Newt Gingrich, the former speaker of the U.S. House of Representatives, has partnered with William R. Forstchen to write "Valley Forge: George Washington and the Crucible of Victory."
The book is a novelized account of a key moment in American history, and is the sequel to "To Try Men's Souls: A Novel of George Washington and the Fight for American Freedom."
Read an excerpt of the book below, and then head to the "GMA" Library to find more good reads.
NEAR PAOLI, PA 10PM, SEPTEMBER 20, 1777
(BATTLE OF PAOLI)
The order was whispered hoarsely. Lieutenant Allen van Dorn, a loyalist from Trenton, of the rebellious colony of New Jersey, was in a column of more than a thousand British light infantry, arrayed in a formation of company front by column. He could hear the order echoing softly behind him, followed by the cold chilling sound of long bayonets pulled from scabbards, then locked on to the muzzles of Brown Bess muskets.
He caught a glimpse of General Charles Grey as the blanket of clouds, concealing the moon, parted for a moment. Tall, slender, and supremely fit, Grey's presence was sensed - even in the cover of darkness. His whispered words carried self confidence and command. The battle plan was his. This fight would be his, and Allen sensed that this man reveled in the moment.
Allen, serving as one of the scouts for the attack, observed Grey from a respectful distance. With soldierly ardor, the general addressed the knot of officers surrounding him.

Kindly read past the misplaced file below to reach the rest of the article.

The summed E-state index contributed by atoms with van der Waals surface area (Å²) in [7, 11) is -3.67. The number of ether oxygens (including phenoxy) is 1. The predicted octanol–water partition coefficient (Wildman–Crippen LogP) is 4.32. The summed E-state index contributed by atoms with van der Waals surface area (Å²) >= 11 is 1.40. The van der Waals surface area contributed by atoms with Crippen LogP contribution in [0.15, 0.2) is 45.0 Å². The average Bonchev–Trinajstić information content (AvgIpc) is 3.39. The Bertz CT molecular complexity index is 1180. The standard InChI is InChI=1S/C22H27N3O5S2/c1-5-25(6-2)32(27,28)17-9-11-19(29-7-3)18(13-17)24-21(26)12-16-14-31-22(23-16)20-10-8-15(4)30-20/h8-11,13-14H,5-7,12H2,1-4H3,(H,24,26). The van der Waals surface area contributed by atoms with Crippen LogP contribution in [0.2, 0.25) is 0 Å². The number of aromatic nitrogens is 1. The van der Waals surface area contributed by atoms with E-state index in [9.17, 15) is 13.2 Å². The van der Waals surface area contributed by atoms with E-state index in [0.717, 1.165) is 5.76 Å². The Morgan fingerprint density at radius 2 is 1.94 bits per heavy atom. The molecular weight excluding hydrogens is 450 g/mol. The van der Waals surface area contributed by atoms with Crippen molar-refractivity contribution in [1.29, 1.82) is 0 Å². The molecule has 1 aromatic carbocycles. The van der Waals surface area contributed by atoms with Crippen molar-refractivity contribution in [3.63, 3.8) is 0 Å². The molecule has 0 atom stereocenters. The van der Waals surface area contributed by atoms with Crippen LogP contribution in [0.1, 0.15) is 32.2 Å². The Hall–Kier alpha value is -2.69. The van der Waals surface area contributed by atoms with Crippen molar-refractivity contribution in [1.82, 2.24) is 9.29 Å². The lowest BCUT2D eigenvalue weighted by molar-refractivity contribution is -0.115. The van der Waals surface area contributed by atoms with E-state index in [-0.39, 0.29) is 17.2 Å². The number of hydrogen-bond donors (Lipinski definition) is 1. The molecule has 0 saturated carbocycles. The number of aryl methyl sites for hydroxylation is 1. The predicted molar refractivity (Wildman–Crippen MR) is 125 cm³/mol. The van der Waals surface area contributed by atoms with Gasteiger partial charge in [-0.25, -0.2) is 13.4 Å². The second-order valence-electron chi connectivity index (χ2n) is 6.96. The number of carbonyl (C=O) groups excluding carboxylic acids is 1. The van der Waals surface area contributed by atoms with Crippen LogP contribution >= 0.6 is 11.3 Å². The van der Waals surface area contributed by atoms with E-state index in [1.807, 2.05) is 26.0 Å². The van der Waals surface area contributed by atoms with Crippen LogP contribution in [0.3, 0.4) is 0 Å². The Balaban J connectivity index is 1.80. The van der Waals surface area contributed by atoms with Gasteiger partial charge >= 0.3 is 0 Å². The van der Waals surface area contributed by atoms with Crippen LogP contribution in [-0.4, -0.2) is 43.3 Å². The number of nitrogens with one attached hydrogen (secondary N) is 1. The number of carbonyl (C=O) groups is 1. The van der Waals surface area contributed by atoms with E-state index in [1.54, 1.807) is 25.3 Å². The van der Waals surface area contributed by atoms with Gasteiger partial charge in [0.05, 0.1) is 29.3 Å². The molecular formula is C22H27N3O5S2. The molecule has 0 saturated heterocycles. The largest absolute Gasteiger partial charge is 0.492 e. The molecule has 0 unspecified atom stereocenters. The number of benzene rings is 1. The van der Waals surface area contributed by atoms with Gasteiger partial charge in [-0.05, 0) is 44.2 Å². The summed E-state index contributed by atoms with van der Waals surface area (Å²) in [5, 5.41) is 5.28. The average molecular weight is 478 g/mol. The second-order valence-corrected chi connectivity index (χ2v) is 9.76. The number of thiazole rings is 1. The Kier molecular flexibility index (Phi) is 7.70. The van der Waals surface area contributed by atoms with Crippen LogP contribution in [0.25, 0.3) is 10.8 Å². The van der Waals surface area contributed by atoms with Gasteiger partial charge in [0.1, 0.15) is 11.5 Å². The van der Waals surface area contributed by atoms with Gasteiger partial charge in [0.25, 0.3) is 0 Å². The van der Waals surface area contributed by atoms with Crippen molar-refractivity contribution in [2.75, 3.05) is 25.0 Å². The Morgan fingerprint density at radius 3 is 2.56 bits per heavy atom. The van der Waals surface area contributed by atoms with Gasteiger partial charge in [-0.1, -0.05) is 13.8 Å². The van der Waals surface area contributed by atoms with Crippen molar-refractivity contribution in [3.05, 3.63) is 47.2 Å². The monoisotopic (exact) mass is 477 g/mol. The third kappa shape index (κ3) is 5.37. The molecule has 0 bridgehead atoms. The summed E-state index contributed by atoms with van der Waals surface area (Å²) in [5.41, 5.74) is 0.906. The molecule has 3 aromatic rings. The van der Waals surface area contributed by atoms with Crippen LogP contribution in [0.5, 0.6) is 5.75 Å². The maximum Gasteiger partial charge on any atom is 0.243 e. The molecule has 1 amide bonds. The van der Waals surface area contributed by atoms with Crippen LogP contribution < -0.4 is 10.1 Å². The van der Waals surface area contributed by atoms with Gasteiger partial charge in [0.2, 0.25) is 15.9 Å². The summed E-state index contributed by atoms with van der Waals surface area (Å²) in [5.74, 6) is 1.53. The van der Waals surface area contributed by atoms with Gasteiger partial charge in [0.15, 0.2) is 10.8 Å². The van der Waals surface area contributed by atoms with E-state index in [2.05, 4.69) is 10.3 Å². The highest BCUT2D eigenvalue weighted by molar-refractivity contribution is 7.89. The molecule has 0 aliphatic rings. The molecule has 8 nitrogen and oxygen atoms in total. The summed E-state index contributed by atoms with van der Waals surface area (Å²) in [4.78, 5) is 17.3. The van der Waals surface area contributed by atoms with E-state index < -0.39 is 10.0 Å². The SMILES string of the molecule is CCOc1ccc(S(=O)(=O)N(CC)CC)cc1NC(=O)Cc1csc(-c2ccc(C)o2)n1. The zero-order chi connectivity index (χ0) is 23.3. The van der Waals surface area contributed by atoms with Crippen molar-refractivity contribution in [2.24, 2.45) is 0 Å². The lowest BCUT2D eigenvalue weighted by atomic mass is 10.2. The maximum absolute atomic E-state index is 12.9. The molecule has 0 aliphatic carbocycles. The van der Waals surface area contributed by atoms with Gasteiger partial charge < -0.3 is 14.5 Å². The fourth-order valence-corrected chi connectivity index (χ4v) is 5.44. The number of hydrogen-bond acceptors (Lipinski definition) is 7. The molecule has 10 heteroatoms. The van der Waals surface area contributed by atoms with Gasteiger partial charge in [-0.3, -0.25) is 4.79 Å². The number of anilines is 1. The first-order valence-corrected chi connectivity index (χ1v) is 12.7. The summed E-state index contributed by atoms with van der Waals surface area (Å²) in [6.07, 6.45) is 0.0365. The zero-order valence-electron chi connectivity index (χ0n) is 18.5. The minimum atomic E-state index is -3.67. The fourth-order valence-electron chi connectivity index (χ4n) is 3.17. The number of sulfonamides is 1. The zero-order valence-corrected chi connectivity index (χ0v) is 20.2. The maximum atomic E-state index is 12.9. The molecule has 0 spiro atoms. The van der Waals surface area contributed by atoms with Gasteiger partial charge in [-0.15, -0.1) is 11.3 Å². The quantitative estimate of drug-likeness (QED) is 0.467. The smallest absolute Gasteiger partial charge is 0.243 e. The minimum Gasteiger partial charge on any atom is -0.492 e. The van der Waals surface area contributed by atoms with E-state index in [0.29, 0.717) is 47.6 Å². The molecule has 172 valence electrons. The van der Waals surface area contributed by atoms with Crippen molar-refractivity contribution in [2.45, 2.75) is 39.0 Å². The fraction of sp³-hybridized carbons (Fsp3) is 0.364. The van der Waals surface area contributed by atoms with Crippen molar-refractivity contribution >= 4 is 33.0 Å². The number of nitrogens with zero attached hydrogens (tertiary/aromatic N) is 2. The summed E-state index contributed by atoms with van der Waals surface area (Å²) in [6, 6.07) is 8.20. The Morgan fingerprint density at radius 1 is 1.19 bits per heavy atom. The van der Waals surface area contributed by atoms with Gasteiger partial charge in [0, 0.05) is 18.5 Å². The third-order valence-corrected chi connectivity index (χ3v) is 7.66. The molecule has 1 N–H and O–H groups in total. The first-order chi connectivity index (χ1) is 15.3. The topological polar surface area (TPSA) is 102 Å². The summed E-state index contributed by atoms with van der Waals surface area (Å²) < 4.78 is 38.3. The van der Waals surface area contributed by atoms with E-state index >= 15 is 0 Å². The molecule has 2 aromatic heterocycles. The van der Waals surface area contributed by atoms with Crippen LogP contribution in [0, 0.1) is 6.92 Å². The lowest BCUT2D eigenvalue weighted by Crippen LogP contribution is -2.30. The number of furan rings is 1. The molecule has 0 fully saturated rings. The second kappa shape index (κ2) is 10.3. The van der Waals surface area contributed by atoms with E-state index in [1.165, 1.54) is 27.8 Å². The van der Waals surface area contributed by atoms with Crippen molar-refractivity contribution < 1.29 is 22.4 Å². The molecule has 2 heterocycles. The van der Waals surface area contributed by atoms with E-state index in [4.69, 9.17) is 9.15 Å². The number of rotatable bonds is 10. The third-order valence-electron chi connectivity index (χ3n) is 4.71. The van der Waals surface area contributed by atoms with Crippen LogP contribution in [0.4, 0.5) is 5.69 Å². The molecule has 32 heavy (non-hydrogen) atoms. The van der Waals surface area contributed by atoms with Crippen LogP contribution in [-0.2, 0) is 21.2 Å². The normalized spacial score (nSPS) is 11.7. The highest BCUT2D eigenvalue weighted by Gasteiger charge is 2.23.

"I want every man checked yet again," Grey hissed sharply. "Flints are to be removed from all weapons except officer's side arms. If any enlisted man disobeys and fires his weapon I will personally flog him. If any of you discharge your pistols before the attack is well joined, by God I will not only flog you, I will see you broken from the ranks and sent back to England in disgrace.
"Do we understand each other?"
There was a muffled chorus of assents.
"Rejoin your commands and await the order to advance. Once this column begins to move, guide on the unit in front of you. Keep the formation tight. Do not lose contact with the line in front of you. Once the attack is launched, fan your men out as we discussed earlier and then in with the bayonet and finish the bastards. No one is to escape. No one!"
"Rejoin your men."
The officers scattered and dispersed into the blackness. One of them tripped; the clattering of his sword sheath broke the unnerving stillness.
"Who is that?" Grey snarled.
There was a momentary pause.
"Captain Neilson, sir."
"You are relieved of command, sir. Stay to the rear. I will deal with you tomorrow."
There was no reply.
"Officers, drop your sword sheathes," Grey added.
The order had been given earlier, but some were reluctant to comply, the scabbards of some were inlaid with gold and worth a pretty penny. Neilson would pay far more in terms of shame.
Grey turned to face the men gathered around Allen
"You men know your orders."
Each man quickly whispered his orders, to deploy to the left of the flank, to the right, to move ahead and secure the several farmsteads in their path of advance. Finally, it was Allen.
"I am to stay with the prisoner, sir, to insure he does not try to escape."
"And if he gives false directions?"